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Los Angeles Jury Reaches Verdict In Grim Sleeper Serial Murder Trial


A jury in Los Angeles today found 63-year-old Lonnie Franklin Jr. guilty in the murders of nine women and a teenage girl. The killing spree started in 1985 and lasted until 2007. It became known as the Grim Sleeper case.

Franklin targeted young, black women on the streets of South LA, many of them prostitutes or drug addicts. He would sexually assault and kill them then dump their bodies in back alleys. Reporter Frank Stoltze of member station KPCC joins us from the downtown courthouse in Los Angeles. And, Frank, what was the reaction of the verdict today?

FRANK STOLTZE, BYLINE: There was overwhelming relief from family members of victims who've really been waiting for nearly three decades for some sort of justice in this case. Some openly wept in the courtroom as the verdicts were read. Later, some of them gathered to pray, thanking God for justice and praying for the strength to move on.

And later one said that she had prayed all along for Lonnie Franklin Jr. that he would acknowledge what he did and ask for forgiveness. Franklin has said nothing publicly during this trial, and he did not testify during it. In fact, he showed little emotion for the entire time. As the verdict was read today, he stared straight ahead.

And then I'll give you a little reaction from the LAPD detectives, you know, who worked for years on this case, you know, stumped trying to find the man behind these murders - also great relief from them. Franklin escaped them for nearly a quarter century, so a real sense of relief from the LAPD detectives.

SIEGEL: How was that? How do they explain that it took them 30 years to find this man?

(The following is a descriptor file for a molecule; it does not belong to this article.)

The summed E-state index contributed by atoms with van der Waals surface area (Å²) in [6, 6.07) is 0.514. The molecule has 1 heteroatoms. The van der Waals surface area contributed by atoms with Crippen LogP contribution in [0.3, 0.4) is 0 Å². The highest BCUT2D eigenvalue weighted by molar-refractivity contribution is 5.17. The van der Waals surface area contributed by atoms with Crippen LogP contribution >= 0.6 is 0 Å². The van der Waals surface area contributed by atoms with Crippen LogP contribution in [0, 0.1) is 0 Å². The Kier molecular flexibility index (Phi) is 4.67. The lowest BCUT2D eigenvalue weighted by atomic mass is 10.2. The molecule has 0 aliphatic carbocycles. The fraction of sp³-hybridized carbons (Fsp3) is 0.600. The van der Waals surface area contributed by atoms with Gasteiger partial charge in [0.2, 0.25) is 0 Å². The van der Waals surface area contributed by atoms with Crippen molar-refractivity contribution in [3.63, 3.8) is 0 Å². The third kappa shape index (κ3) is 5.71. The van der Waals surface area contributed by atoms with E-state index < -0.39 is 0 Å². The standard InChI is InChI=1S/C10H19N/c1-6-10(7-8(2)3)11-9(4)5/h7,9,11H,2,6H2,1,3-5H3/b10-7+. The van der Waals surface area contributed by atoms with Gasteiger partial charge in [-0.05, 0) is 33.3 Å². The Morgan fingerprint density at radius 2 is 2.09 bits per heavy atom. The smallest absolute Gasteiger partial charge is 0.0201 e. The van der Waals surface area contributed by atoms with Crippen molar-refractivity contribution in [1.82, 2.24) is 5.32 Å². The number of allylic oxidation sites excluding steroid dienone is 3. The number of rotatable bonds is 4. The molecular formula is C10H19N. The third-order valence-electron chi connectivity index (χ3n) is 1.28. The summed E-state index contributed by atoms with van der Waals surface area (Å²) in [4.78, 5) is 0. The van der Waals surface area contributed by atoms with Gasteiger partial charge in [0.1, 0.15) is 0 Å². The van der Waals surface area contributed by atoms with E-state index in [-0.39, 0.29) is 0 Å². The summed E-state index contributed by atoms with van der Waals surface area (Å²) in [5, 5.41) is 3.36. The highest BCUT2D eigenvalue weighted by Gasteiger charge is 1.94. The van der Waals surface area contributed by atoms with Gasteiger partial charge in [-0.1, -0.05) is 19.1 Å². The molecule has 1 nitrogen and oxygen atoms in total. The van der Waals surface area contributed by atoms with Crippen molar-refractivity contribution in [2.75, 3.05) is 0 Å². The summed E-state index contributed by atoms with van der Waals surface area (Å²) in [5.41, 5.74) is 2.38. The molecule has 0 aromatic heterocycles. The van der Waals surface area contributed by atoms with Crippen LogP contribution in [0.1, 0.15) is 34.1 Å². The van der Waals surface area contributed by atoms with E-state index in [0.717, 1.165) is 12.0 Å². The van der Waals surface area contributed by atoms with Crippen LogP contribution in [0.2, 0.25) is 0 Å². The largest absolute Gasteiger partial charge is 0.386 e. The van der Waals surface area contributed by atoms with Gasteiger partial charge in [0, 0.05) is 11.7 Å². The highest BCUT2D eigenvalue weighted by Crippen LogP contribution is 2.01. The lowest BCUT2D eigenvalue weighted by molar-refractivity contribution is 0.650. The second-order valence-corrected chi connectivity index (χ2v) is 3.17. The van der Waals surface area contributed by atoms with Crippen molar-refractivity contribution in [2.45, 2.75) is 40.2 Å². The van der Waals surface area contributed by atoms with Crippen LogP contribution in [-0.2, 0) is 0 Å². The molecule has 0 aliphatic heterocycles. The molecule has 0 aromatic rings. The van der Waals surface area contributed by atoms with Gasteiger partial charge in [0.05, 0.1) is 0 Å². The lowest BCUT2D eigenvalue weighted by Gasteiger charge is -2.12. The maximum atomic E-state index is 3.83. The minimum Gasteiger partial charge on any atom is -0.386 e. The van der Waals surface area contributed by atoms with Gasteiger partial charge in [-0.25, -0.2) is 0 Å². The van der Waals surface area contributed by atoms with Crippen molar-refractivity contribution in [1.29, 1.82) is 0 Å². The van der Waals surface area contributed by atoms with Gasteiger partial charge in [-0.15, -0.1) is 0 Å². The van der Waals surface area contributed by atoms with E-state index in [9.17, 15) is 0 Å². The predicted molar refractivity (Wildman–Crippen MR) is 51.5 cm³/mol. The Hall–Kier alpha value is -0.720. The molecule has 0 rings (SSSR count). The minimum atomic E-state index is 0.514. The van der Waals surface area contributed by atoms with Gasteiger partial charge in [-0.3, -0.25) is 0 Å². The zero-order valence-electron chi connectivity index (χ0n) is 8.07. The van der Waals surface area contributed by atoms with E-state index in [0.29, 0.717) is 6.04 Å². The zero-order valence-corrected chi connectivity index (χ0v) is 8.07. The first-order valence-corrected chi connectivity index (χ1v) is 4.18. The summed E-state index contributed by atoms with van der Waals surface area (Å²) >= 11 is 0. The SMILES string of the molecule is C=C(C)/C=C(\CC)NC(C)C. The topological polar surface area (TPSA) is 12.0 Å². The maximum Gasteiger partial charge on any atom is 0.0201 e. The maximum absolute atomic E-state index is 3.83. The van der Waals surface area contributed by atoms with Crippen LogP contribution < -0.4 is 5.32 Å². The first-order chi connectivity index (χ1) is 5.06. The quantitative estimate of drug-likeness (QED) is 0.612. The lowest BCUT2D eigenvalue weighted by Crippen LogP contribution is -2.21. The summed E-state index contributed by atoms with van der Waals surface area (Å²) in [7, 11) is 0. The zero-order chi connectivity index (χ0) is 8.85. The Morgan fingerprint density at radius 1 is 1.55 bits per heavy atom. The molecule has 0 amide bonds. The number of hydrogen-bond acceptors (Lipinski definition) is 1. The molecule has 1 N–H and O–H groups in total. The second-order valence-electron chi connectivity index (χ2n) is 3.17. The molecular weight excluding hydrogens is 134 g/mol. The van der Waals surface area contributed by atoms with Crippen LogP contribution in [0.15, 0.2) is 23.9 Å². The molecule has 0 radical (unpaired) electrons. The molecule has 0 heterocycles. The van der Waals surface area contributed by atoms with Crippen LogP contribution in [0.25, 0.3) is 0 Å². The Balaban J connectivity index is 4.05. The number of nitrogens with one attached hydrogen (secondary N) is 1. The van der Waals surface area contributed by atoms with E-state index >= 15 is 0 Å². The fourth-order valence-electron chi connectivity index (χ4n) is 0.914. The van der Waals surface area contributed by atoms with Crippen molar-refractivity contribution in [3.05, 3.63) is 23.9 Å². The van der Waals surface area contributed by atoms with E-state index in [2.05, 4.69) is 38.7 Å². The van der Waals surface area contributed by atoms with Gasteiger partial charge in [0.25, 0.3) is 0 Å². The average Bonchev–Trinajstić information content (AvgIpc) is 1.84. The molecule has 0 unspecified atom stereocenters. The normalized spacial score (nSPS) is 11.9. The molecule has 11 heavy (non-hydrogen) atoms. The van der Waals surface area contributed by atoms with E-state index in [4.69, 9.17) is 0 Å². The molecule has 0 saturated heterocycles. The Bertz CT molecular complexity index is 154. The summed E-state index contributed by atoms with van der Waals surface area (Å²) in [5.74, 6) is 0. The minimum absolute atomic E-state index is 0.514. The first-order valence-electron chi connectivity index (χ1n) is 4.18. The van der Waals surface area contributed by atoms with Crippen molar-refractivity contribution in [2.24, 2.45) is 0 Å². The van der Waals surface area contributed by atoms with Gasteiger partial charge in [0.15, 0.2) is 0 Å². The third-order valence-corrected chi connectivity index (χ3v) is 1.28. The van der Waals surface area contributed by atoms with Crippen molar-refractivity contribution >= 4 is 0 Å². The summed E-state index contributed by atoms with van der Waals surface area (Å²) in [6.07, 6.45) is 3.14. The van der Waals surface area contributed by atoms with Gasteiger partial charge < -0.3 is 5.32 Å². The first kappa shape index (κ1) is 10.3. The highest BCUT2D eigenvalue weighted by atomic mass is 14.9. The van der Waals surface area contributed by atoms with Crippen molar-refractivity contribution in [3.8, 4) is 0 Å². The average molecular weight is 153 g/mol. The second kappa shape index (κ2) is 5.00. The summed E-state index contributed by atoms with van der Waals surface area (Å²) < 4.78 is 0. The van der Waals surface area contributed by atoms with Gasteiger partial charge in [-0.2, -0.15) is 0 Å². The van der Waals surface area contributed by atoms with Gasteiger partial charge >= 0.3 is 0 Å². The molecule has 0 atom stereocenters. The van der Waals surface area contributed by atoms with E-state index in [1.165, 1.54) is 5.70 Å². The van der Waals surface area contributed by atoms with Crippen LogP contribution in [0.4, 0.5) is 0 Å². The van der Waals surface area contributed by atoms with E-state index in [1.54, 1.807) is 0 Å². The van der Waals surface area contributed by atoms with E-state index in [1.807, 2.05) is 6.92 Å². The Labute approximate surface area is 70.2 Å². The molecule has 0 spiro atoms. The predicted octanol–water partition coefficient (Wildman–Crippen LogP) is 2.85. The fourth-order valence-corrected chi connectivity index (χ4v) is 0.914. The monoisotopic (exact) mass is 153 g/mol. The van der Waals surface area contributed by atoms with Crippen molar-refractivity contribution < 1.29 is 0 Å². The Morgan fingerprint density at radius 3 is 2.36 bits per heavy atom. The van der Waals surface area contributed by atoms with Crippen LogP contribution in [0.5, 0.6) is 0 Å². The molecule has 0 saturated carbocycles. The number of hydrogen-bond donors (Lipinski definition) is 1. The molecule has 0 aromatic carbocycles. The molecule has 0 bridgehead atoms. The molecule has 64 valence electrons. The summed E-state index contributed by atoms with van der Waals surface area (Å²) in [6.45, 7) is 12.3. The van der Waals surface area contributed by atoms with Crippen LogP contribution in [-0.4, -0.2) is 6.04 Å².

STOLTZE: Well, Franklin was pretty good at secretly dumping bodies in back alleys late at night in South Los Angeles where there are not a lot of witnesses. And he left behind very little evidence except, of course, for DNA. Remember this is before DNA in the 1980s. And I should say that, you know, Franklin was living a relatively normal life. He was a mechanic at home. People would bring cars to him. He even worked as a mechanic for the police department for a time and later as a sanitation worker for the city of Los Angeles.

So just to, you know - at first glance he would not be a suspect. His friends have said that he loved to go out and pick up women. Sometimes they'd go along with him, but they had no idea what he did on his own time. And one last thing - this was the late 1980s. Most of these killings - and it was a very violent time in South LA. The crack epidemic, the gang wars were reaching full steam, and the murder rate was five times what it is now. So police were very busy back then. They've been criticized for not paying enough attention to these murders. Some have said because these involve poor, black women. The police have denied that.

SIEGEL: What was the evidence against him, Frank?

STOLTZE: It was really mostly the DNA. In an extraordinary use of DNA technology, the police department ran what's called a familial DNA search which connects not necessarily to the person who would exactly match the DNA but relatives. So they landed on Franklin's son, and then that led him back to Franklin himself. And they were able to get a DNA sample from him. And that connected him directly to seven of the murders. They also found a gun at his house that was used in one of them. And just the pattern, you know, of dumping bodies, covering them up, the way they were killed linked him to all of them.

SIEGEL: Frank, thanks for that report. That's reporter Frank Stoltze of member station KPCC on the conviction today of Lonnie Franklin Jr. in the case known as the Grim Sleeper murders. Transcript provided by NPR, Copyright NPR.

Frank Stoltze